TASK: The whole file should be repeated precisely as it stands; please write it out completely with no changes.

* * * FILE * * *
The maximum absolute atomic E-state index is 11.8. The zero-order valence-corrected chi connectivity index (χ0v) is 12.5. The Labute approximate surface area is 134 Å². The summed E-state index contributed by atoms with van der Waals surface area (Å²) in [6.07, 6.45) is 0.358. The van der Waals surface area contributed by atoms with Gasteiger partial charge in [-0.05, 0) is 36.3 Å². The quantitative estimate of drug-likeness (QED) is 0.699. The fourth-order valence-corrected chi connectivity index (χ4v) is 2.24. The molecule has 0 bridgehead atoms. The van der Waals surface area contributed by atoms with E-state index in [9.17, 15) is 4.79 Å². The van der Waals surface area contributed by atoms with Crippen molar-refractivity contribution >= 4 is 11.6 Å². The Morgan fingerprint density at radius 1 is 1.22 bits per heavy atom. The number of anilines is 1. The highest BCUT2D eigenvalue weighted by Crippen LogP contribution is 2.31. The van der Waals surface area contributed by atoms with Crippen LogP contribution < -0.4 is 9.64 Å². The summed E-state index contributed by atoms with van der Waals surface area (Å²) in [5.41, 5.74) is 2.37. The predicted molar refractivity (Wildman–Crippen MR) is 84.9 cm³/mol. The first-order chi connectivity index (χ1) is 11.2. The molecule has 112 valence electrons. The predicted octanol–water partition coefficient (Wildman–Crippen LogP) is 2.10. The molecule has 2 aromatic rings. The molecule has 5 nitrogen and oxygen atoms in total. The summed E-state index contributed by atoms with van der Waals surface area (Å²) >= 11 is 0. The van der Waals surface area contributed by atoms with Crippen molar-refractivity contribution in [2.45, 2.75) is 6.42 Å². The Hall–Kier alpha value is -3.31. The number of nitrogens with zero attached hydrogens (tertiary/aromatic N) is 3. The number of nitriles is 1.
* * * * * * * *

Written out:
The maximum absolute atomic E-state index is 11.8. The zero-order valence-corrected chi connectivity index (χ0v) is 12.5. The Labute approximate surface area is 134 Å². The summed E-state index contributed by atoms with van der Waals surface area (Å²) in [6.07, 6.45) is 0.358. The van der Waals surface area contributed by atoms with Gasteiger partial charge in [-0.05, 0) is 36.3 Å². The quantitative estimate of drug-likeness (QED) is 0.699. The fourth-order valence-corrected chi connectivity index (χ4v) is 2.24. The molecule has 0 bridgehead atoms. The van der Waals surface area contributed by atoms with E-state index in [9.17, 15) is 4.79 Å². The van der Waals surface area contributed by atoms with Crippen molar-refractivity contribution >= 4 is 11.6 Å². The Morgan fingerprint density at radius 1 is 1.22 bits per heavy atom. The number of anilines is 1. The highest BCUT2D eigenvalue weighted by Crippen LogP contribution is 2.31. The van der Waals surface area contributed by atoms with Crippen LogP contribution < -0.4 is 9.64 Å². The summed E-state index contributed by atoms with van der Waals surface area (Å²) in [5.41, 5.74) is 2.37. The predicted molar refractivity (Wildman–Crippen MR) is 84.9 cm³/mol. The first-order chi connectivity index (χ1) is 11.2. The molecule has 112 valence electrons. The predicted octanol–water partition coefficient (Wildman–Crippen LogP) is 2.10. The molecule has 2 aromatic rings. The molecule has 5 nitrogen and oxygen atoms in total. The summed E-state index contributed by atoms with van der Waals surface area (Å²) >= 11 is 0. The van der Waals surface area contributed by atoms with Crippen molar-refractivity contribution in [2.45, 2.75) is 6.42 Å². The Hall–Kier alpha value is -3.31. The number of nitrogens with zero attached hydrogens (tertiary/aromatic N) is 3. The number of nitriles is 1.